Lorenzo’s family is quite fortunate in having three homes in close proximity. His father and mother live in a cement building on the ground floor, and they rent out the upstairs to a young couple. Lorenzo’s sister and brother-in-law (a gifted mechanic and former taxi driver) live across the street in a two-story building dating from the first half of the century. They renovated the space to have a hall along the side of the first floor that leads into a series of bedrooms on the other. The entry of the house, though, spans the full two stories; the high ceiling allows much of the heat to rise away from the people in the hottest weather.
Lorenzo’s two nephews have both finished college, and one recently finished medical school. The other son lives with his wife and daughters in a nearby two-bedroom apartment. They acquired the flat in part when Lorenzo’s brother-in-law traded in a 1956 American car that he had rebuilt with parts from other vehicles. The nephew who lives in the apartment rebuilds broken PCs in his spare time for extra cash, but by day he is an information technologist for a local company. A rich perquisite of the job is the use of a motorcycle. Having a vehicle all to yourself is a huge marker of status in Cuba.
Lorenzo and I drove through old Havana to the seawall (Malecon). As we arrived downtown, I was reminded of Durban, South Africa, where pedestrians and cars are in a continuous battle for possession of the streets. Construction barriers crowded the streets further as the UNESCO World Heritage Site teams attempt to recover the old buildings before they are lost permanently.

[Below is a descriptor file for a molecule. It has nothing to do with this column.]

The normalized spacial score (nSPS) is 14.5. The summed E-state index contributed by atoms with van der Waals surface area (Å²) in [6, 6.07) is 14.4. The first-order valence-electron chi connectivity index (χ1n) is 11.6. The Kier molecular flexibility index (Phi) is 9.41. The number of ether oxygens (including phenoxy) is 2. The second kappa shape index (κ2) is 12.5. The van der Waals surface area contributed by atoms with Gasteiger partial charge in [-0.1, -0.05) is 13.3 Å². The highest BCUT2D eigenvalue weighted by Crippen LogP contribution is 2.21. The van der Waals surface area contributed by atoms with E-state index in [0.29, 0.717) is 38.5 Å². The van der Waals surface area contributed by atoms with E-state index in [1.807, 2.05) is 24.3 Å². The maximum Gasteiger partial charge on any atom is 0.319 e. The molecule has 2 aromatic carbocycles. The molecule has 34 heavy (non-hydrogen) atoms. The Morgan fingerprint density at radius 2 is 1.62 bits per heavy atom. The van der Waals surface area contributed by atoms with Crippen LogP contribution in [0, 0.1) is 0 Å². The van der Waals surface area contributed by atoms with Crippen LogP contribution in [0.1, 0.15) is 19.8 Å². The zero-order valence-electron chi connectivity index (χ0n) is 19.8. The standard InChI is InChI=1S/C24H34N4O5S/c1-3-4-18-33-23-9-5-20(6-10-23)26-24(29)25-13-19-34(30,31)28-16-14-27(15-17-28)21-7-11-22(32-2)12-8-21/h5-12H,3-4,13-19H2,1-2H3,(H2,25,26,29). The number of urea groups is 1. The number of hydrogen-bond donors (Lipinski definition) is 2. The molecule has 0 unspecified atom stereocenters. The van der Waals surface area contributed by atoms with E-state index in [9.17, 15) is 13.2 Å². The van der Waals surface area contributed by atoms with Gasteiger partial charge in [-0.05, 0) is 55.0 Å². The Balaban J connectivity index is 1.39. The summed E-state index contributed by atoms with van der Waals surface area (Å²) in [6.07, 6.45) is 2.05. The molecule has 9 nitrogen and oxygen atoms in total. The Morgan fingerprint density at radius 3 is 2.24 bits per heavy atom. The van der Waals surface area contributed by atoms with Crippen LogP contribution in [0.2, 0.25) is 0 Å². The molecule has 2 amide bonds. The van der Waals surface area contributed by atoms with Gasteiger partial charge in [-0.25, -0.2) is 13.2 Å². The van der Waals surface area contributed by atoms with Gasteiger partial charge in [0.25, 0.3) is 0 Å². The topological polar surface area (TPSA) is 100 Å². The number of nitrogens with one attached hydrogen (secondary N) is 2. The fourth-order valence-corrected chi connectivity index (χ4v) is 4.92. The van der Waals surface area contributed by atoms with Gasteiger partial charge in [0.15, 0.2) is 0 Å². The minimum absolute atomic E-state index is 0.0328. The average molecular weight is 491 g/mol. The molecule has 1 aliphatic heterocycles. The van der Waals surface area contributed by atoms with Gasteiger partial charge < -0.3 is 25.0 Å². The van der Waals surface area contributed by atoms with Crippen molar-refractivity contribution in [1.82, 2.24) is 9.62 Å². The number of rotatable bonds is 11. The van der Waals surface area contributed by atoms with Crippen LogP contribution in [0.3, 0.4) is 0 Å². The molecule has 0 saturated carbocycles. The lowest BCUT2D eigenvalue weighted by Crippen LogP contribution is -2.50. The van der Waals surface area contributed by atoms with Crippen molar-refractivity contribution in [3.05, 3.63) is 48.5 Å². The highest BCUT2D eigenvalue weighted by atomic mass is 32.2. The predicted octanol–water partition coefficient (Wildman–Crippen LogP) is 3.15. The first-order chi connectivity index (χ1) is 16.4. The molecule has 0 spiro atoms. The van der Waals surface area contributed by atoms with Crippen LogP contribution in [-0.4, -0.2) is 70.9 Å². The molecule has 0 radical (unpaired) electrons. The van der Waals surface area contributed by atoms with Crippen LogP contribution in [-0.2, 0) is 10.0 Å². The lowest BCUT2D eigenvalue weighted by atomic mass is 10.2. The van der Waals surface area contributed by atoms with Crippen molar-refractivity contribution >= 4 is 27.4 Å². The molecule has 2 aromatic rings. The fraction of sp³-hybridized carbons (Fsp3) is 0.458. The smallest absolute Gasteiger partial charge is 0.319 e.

We arrived at the Malecon and followed it for around five miles. Every few feet, another group of people had nested atop the wall, some with guitars. After parking, we walked along the promenade ourselves. Lorenzo talked about his concern that well-connected people in Cuba are gaining ownership of valuable business properties, while most citizens are left with no means to gain hard currency. We stopped by a stylish cafe that gave every indication of new construction. We were met with attentive customer service, and we acquired some cold bottles of water. Lorenzo challenged me as we left; did I think an ordinary person in Cuba has the opportunity to set up a business like that? Now that Cuba is changing to transition from Castro rule to something new, will everyone have the chance for a better life, or just a privileged few?
As we drove back through the city center, I was struck by the crowds of people thronging through what remained of buildings from the 1950s. These buildings have been decaying for every minute of my life, with patches of bailing wire and twine to hold them together. The phrase “crouching among the ruins” came to my mind. Although some buildings have been constructed during the Castro years, it seems that most in Old Havana haven’t been maintained. In most cases that I saw, even when a facade had stayed in place, the building behind it would not pass even a cursory safety inspection in the United States.
Lorenzo’s nephew was staying with his parents during my stay, leaving me the two-bedroom apartment for my own private accommodations for the week. I felt very grateful that Lorenzo’s family had welcomed me with so much grace. My first half-day in Cuba had already shown me that life is very different there.